Back again for more Facebook conversations with thought and opinion. This time we're talking about why it shouldn't be unreasonable to only work 40 hours in a standard work week. Someone decided to disagree, but didn't give a good reason beyond "that's just the way it is". Read on for yourself...
Is it unreasonable for me to want to work a standard 40-hour week as a lead/senior software engineer, by default? Obviously exceptions for outages and emergencies apply...
I would say those are two slightly different points.
A senior software engineer, in my experience, is primarily expected to write better code the first time rather than require more time and/or more iterations to get it right. They can also mentor less experienced programmers, but aren't necessarily a lead.
A lead, on the other hand, is expected to be more of a people person, has explicit control over how the project is done, and is expected to keep track of everyone on their team, including pushing them in the right direction to do things right.
To your point I would say it's not unreasonable to expect a standard 40 hour work week as a lead, and especially not as a senior software engineer. In fact, I would go further by saying anyone who has to work more than 40 hours a week needs to re-evaluate their role: either they're expected too much of, they have a terrible team (bad programmers and/or won't listen), or they're being inefficient about how they do their job (micromanaging, watching over everyone's shoulders all the time, ambiguous rules or guidelines, etc).
Companies that expect more hours out of higher level employees are fundamentally screwed up.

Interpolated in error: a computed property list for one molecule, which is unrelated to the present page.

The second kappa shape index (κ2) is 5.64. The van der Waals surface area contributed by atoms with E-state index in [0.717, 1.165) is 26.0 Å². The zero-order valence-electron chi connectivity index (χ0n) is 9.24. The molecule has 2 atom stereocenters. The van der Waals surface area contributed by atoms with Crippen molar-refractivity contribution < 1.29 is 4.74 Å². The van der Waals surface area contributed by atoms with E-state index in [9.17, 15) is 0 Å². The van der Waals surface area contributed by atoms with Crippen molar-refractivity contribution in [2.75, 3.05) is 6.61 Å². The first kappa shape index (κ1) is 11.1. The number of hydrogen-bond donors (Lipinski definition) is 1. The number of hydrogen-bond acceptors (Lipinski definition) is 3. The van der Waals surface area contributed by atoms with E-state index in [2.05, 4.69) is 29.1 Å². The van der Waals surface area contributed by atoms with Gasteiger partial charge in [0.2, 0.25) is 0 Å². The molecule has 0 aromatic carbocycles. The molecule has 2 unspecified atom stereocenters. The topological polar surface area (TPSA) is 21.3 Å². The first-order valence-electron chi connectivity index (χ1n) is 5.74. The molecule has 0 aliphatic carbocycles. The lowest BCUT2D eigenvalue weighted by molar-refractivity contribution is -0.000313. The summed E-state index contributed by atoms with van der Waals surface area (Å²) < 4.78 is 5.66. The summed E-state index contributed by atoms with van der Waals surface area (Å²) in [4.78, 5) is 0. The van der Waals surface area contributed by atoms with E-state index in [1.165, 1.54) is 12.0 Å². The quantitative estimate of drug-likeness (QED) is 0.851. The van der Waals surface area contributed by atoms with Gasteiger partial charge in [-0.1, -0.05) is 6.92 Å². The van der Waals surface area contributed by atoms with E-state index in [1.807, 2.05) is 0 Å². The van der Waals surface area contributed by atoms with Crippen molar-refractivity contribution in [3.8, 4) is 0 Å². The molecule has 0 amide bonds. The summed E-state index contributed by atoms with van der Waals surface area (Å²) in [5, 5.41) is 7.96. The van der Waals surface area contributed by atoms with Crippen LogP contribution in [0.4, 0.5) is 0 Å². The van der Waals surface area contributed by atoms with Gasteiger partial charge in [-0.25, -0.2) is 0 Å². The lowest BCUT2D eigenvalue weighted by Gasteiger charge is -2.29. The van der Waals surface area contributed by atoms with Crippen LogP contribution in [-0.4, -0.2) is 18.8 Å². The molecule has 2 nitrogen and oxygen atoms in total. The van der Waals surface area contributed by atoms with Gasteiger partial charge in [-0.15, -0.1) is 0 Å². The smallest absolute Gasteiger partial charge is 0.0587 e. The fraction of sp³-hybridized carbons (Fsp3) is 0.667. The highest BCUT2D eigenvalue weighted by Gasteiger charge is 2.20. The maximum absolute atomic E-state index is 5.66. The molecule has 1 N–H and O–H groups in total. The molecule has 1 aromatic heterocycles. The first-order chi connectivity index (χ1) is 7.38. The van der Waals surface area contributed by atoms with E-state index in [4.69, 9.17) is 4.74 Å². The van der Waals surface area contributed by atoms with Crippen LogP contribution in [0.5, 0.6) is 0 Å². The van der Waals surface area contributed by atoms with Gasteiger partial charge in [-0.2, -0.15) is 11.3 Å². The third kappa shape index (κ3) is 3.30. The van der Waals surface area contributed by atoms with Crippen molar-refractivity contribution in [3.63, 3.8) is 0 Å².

You are making a lot of assumptions there Zimzat.
Well don't just leave me hanging, tell me what you mean. Let's have a conversation about this. Why do you say that?
As a senior or lead software engineer, you have a lot more on your plate. That is just part of the job. In addition to the responsibilities you listed, you also attend a lot of meetings, answer a lot of emails, interview candidates, and...yes...you still need to write code and design new systems. Unless you are super human, more hours are pretty much a necessity.
The critical question I want to get at is why are you expected to fill two roles in the same amount of time as one? I would hope the reason you get promoted or hired to the role is because you're trusted with the new responsibilities, and not just so they can get more out of you for the same amount.
Not every programmer should become a lead, because not everyone has the skill set or desire to be one. But any programmer worth their salt who becomes a lead should already know the mantra of "Work smarter, not harder". I call into question the need for all those meetings, why there are so many emails, and why it takes so long to interview candidates.